Burn injuries are a major public health issue and management of these a key concern. Regular assessment of healing tissues is necessary but biopsies are painful and may hinder healing process. A group of Indian scientists has come up with a solution for easier assessment of healing progression using laser light.
Scientists at Manipal University in Karnataka have demonstrated the ability of laser-induced fluorescence (LIF) technique to quantify the amount of collagen in healing tissues and thus analyze the recovery process. The more the collagen content, the healthier the tissue.
The strategy is to study biochemical changes by exploiting tissue fluorophores - chemical compounds that can re-emit light. Some of the most common fluorophores are collagen, elastin, amino acids (building blocks of proteins) like tryptophan, phenylalanine and tyrosine that are responsible for tissue autofluorescence.
Bola Sadashiva Satish Rao, Krishna Kishore Mahato, Bharath Rathnakar, Vijendra Prabhu, Subhash Chandra (L to R)
" With LIF we evaluated collagen synthesis and the healing process in vivo without sacrificing the animal. The evaluation using this technique takes only 15-20 seconds and is a biopsy free or non-invasive approach " :explains Prof. Krishna K Mahato
Researchers hit injured areas with a laser light of a particular wavelength and captured the emitted light in the range, generating a spectrum. For each region, multiple spectra are generated and averaged. This yields an image that correlates with collagen content reflective of the healthy repair. Based on this knowledge, scientists have proposed a simple technique to evaluate the progression of healing using a non-invasive, fast and an easy to use tool.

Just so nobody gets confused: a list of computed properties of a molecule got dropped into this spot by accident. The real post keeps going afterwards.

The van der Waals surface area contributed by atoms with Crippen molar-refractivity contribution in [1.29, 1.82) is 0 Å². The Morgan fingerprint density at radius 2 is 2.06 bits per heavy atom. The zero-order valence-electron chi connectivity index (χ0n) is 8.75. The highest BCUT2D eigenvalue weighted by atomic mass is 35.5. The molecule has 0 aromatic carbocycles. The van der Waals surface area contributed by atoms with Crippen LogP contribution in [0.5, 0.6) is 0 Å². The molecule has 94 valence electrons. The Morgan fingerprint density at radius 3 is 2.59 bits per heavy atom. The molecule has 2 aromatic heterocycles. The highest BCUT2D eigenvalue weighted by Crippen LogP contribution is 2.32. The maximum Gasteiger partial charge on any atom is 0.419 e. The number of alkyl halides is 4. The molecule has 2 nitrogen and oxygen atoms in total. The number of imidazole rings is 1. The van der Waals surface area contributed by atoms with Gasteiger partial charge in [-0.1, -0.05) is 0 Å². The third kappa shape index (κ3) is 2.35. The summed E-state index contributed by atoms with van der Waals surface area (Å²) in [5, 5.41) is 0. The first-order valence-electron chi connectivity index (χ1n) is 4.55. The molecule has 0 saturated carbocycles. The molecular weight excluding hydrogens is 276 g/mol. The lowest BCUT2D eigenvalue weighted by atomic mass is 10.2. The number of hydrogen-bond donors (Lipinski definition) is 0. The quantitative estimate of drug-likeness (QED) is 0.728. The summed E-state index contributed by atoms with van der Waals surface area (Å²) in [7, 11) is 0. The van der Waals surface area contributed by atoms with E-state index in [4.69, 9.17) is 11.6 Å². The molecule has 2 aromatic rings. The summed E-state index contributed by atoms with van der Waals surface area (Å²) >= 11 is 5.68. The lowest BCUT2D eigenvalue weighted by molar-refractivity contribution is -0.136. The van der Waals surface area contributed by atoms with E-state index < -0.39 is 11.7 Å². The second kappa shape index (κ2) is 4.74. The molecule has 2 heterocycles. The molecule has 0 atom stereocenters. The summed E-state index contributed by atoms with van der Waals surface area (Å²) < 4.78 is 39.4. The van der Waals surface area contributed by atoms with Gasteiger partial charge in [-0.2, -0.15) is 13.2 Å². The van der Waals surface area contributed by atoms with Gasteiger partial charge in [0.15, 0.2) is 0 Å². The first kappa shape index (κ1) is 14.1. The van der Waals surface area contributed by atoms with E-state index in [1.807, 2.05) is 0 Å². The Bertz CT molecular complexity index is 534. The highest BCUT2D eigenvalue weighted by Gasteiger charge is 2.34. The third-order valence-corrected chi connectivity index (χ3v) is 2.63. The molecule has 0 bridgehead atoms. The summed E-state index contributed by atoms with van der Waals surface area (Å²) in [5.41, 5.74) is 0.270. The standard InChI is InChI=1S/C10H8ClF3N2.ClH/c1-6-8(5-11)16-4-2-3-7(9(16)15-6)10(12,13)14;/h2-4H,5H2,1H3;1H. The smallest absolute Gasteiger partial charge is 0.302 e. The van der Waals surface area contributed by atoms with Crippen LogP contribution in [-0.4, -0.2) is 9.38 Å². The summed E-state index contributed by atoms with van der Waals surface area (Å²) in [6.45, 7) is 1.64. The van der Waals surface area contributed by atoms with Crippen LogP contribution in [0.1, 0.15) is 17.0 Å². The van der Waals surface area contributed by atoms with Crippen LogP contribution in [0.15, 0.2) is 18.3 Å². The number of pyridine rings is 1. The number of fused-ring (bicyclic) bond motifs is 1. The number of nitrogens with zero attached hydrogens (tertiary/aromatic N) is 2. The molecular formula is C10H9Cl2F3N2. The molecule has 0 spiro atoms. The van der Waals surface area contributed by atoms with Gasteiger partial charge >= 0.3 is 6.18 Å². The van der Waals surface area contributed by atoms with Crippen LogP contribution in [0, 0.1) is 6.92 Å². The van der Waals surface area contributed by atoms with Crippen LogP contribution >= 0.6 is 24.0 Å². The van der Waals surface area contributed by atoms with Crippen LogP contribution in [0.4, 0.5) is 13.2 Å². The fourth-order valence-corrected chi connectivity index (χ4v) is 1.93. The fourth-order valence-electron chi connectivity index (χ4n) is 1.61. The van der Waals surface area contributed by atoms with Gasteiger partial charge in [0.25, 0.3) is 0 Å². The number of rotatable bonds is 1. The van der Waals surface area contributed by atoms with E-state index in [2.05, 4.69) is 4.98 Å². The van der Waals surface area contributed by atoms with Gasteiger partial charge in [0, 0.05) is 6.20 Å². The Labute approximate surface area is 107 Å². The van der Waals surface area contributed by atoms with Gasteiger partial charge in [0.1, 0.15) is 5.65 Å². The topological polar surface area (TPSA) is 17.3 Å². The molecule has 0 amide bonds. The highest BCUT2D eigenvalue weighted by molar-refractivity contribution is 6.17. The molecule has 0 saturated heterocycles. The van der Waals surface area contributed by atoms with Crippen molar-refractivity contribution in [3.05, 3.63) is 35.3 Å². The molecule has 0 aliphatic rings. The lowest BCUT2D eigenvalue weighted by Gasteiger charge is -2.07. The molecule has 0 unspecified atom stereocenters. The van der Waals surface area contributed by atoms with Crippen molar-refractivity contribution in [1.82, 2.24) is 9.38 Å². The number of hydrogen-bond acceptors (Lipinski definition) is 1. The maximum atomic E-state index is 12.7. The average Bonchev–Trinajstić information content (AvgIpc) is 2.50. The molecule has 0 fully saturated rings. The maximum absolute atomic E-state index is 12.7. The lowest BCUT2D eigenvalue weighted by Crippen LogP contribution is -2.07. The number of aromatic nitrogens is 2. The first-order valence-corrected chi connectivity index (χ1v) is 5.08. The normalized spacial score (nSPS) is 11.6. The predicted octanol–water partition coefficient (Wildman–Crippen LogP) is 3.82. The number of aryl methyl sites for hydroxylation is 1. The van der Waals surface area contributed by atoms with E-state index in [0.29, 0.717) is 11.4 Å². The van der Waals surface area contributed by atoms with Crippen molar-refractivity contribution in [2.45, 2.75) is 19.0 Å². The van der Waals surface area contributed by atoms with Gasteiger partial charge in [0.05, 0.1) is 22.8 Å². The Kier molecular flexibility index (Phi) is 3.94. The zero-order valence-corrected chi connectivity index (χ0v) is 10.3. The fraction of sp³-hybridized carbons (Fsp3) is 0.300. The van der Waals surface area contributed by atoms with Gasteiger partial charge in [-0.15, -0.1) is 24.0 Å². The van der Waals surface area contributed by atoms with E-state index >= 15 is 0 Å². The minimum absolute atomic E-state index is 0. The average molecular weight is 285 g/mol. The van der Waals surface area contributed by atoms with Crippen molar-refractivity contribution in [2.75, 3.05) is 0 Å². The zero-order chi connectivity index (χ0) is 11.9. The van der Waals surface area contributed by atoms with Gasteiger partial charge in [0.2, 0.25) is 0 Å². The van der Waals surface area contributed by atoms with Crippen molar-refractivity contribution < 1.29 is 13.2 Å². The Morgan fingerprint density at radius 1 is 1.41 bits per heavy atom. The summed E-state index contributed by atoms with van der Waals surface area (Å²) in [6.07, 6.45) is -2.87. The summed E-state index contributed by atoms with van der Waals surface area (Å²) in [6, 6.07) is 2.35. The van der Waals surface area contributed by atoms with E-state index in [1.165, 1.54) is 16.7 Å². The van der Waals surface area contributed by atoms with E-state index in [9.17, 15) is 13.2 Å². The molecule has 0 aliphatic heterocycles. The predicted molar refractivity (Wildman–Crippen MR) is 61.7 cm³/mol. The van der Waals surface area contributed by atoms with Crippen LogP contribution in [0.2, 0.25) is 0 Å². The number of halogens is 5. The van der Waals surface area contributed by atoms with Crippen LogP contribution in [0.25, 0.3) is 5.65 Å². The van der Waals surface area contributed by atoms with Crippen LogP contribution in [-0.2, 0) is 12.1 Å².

“With LIF we evaluated collagen synthesis and the healing process in vivo without sacrificing the animal. The evaluation using this technique takes only 15-20 seconds and is a biopsy free or non-invasive approach,” explains Prof. Krishna K Mahato, who led the research team.
The preliminary studies on monitoring effectiveness of low power laser therapy (LPLT) in mice with burn wounds showed encouraging results. “LIF is sensitive and since it is an objective assessment, it doesn’t demand experienced operators and thus is user-friendly”, suggest researchers.
“We have promising results in tissue samples from burn patients and with further analyses and studies, we hope to have this tool routinely used for patients in near future,” Prof. Mahato told India Science Wire.
The research team included Bharath Rathnakar, Bola Sadashiva Satish Rao, Vijendra Prabhu, Subhash Chandra and Krishna Kishore Mahato. The results have published in journal Lasers in Medical Science. (India Science Wire)